If there is a time and a place for a woman to take off most of her clothes and prance provocatively around a long stick, I doubt it is between the shelves of A-C, or even in the “romance section”.
But someone somewhere thinks it’s a good idea – for Midlothian Council is pressing ahead with a pole-dancing class at Mayfield Library in Dalkeith, to run on Love Your Libraries Day on 2 February. You have to wonder just what sort of love they are looking for. It will certainly alter the stereotypical image of the old librarian with her glasses, grey hair in a bun, finger on her lips, saying “shhh”, which I expect is what they are aiming for.
The pole-dancing class is, of course, just a way of getting people into the building, one of a number of “fitness” events. Bob Constable, Midlothian Council’s cabinet member for public services and leisure, explained: “The pole fitness session is a fun and interesting way of encouraging people into our libraries, trying out all the services on offer and ultimately borrowing more books.”
Now I accept that it’s just a bit of a laugh, and one of many other activities that are designed to seduce people in through the doors. I realise, also, that it will be somewhat different to similarly named events at Spearmint Rhino, or wherever is currently popular with the gentlemen. But I don’t think the plan will work.
The serious point is these kinds of stunts devalue libraries. A significant amount of the activities on offer take people away from books and the reading of them.
Just look at what else is on offer, from the same council, for the great library celebration (and I should point out that this is entirely representative, that I single them out only as an example of others). The programme for the day starts with singing, rhymes and stories for children. It goes on to offer a “crafts workshop” for teenagers and then a “music session” which is open to all. All very entertaining, but what about something on books?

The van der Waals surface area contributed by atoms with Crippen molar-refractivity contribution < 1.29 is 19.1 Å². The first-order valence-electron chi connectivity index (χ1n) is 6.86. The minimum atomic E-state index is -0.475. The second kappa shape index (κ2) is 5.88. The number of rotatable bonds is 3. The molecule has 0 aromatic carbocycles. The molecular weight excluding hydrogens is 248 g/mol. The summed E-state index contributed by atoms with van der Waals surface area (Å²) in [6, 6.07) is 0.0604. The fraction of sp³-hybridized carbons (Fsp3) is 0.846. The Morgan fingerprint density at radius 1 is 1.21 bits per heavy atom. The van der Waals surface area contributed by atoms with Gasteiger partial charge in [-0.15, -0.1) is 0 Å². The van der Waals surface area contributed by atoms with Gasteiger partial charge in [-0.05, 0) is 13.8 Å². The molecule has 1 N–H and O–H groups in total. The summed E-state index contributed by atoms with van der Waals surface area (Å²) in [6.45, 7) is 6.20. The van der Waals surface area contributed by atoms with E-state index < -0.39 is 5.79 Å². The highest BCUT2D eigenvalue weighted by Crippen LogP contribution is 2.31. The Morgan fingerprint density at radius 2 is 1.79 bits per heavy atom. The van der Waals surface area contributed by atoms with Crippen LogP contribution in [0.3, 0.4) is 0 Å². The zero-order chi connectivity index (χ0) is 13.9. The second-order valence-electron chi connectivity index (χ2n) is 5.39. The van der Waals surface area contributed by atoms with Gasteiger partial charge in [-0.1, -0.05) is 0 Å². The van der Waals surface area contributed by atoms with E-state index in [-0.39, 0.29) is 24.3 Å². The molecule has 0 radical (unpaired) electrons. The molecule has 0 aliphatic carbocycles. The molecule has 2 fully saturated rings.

There are, admittedly, author visits and writing workshops, which rightly redirect attention to the printed page, but then there is also an Xbox challenge, needlecraft, Scottish country dancing, crochet, a mini massage session and a jewellery workshop, which takes it away again.
There is nothing wrong with any of these activities. Except, that is, “booky table tennis”, which will also be available. I am told that this is table tennis with books. That is not a good idea. What is missing is a firm validation of reading. There are more events on offer that have little if anything to do with books and reading than those that do. Turning a library into a centre for other activities: music, craft, computer games and, well, gyrating just doesn’t cut it.
So what should they have done? How about a balloon debate on your favourite book? What about a discussion about prose, character or metaphor in one author’s work? Why not encourage everyone to read one great work together and talk about it? Or do they think the community is not up to it? That books are just too dry and dusty? It would seem so.
I accept and appreciate that libraries are in a difficult place. They are underused and undervalued, with threats to funding hanging over them. But unless they really care for books and promote reading, they will be inadvertently cutting their own throat.